(Bloomberg) -- A “60 Minutes” segment devoted to assertions that Alphabet Inc.’s Google wields a destructive monopoly in online search hammered home the notion of the company’s dominance during a time of heightened public concern with technology giants, while not surfacing new allegations.
The segment on the CBS television program highlighted how critics and rivals, such as Yelp Inc., are trying to bring Europe’s antitrust approach to Google to the U.S. Margrathe Vestager, the European Union competition commissioner, told CBS that she is intent on stopping Google’s "illegal behavior" in search, suggesting that the regulator isn’t appeased with the company’s proposed solution for the hefty charges the EU filed last year.
Alphabet shares fell 1.7 percent on Friday morning when the subject of CBS show was announced. The stock closed the day down 1.3 percent to $1069.64 in New York.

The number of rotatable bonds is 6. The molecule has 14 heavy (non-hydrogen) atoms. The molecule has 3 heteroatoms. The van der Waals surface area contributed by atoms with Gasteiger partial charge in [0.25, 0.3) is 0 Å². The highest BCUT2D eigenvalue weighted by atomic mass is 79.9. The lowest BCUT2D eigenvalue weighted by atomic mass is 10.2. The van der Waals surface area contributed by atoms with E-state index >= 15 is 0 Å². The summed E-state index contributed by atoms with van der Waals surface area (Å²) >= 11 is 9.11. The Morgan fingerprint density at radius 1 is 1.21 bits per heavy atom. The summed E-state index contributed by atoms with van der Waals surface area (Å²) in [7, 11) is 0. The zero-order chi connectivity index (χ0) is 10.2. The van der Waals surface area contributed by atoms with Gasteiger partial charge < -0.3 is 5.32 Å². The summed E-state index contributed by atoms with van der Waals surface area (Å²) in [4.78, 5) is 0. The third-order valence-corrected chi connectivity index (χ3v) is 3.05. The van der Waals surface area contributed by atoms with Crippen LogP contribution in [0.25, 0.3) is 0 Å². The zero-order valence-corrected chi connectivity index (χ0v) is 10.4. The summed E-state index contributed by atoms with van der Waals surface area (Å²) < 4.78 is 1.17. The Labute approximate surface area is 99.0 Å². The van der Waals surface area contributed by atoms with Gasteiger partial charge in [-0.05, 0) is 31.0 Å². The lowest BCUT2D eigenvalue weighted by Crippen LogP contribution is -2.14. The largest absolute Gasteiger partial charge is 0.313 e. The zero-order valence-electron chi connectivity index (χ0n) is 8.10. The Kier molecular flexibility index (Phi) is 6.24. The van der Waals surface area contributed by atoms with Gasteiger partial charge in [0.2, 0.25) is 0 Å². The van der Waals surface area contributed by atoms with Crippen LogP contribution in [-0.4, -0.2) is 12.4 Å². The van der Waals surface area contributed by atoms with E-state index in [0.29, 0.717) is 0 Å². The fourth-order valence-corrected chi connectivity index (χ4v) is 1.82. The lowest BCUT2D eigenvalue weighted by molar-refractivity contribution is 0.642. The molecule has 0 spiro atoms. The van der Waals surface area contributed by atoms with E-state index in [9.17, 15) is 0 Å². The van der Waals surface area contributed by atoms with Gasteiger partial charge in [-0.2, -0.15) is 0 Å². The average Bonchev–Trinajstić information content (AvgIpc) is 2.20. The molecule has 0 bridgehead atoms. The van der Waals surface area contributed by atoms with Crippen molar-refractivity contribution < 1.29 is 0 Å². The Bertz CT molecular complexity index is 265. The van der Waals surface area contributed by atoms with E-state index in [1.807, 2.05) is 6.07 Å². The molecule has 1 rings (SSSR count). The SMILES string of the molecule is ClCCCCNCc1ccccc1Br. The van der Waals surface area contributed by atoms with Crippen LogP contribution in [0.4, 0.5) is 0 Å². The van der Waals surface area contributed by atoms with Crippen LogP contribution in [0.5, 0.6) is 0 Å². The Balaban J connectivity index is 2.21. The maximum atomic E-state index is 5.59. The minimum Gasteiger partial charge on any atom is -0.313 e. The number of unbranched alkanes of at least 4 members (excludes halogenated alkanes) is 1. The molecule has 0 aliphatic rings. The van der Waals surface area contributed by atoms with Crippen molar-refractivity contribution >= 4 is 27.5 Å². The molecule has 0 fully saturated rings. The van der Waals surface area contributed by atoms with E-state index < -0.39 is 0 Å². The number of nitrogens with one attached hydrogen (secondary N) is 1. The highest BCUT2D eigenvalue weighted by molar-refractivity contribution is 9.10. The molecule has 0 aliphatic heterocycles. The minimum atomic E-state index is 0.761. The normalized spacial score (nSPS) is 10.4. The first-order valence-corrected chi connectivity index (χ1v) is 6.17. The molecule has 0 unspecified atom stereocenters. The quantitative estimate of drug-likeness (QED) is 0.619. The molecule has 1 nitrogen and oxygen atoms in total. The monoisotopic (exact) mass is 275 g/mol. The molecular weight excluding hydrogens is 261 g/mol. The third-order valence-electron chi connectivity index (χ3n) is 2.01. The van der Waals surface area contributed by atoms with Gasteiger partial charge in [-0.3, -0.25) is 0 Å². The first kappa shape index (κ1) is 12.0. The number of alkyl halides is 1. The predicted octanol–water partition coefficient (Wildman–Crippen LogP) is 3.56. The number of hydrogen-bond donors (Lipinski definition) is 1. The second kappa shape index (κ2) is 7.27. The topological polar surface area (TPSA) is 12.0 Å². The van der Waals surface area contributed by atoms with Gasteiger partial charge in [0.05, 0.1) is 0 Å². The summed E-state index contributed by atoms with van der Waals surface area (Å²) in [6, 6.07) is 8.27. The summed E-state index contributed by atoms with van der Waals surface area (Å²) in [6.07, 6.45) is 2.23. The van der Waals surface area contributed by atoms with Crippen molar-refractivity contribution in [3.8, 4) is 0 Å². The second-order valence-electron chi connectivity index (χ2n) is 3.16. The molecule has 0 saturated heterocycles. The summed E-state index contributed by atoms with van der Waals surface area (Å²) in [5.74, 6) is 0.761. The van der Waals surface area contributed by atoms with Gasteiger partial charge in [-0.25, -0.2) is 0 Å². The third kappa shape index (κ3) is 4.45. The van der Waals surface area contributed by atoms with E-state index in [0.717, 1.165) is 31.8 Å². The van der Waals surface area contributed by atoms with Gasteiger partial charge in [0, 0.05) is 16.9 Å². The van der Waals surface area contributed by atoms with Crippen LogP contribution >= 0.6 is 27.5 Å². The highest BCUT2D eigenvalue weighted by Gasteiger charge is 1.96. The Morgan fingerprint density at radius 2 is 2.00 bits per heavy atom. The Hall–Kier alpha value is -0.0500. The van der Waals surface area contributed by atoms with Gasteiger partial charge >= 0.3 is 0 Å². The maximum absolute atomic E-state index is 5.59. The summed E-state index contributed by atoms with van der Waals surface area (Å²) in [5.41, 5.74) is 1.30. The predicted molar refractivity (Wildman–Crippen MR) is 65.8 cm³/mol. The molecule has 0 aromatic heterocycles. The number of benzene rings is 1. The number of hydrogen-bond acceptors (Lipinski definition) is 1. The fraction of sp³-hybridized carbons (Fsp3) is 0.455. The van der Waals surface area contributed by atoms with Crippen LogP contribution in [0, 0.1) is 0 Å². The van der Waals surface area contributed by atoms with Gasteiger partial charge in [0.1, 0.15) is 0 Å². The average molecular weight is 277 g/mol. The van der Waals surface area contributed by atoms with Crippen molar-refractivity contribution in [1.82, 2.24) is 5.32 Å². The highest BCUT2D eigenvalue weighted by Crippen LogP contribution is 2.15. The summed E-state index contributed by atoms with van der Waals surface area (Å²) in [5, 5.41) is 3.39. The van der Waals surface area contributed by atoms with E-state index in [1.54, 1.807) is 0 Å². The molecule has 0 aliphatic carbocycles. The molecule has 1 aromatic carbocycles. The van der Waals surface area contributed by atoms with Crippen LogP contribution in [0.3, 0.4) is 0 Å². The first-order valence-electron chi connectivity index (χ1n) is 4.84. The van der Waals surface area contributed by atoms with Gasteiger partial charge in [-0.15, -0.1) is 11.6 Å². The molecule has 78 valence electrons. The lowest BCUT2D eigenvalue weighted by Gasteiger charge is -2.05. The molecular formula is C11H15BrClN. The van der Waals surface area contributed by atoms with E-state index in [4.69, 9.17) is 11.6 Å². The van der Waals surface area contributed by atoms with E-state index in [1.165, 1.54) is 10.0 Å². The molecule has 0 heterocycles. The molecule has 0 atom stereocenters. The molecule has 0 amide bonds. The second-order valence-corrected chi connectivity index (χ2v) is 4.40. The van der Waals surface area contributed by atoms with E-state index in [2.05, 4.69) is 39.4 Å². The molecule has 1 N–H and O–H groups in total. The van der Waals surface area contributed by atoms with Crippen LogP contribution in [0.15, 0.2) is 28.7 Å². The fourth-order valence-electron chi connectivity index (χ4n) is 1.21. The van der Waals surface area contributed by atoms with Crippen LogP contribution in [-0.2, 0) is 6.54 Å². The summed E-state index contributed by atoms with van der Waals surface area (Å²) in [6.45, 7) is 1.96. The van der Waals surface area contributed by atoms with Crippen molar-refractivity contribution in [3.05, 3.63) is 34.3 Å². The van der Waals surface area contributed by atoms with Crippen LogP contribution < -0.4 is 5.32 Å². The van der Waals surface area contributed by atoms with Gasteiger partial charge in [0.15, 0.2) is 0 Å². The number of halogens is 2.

The episode featured guests who argued Google abuses its dominance in search and search advertising. It didn’t show any evidence that U.S. lawmakers or enforcement agencies will target the company, according to a transcript. Nor does the segment mention the potential cases Vestager is pursuing against Google for its Android mobile software and advertising business.
The EU is still weighing Google’s remedy for Vestager’s one formal case, the charge that Google promotes its own services in its shopping search results, which brought a $2.7 billion fine. Europe could eventually levy a fine if it finds Google didn’t comply with its order last year to give equal treatment to shopping search rivals.
Most analysts see long odds of U.S. regulators bringing antitrust charges against Google. Should that happen, the case will probably end in a settlement with little material impact on the tech giant, a Bloomberg Intelligence report said on Friday. Google declined to speak to “60 Minutes” but gave the news magazine a statement denying that it’s a monopoly.
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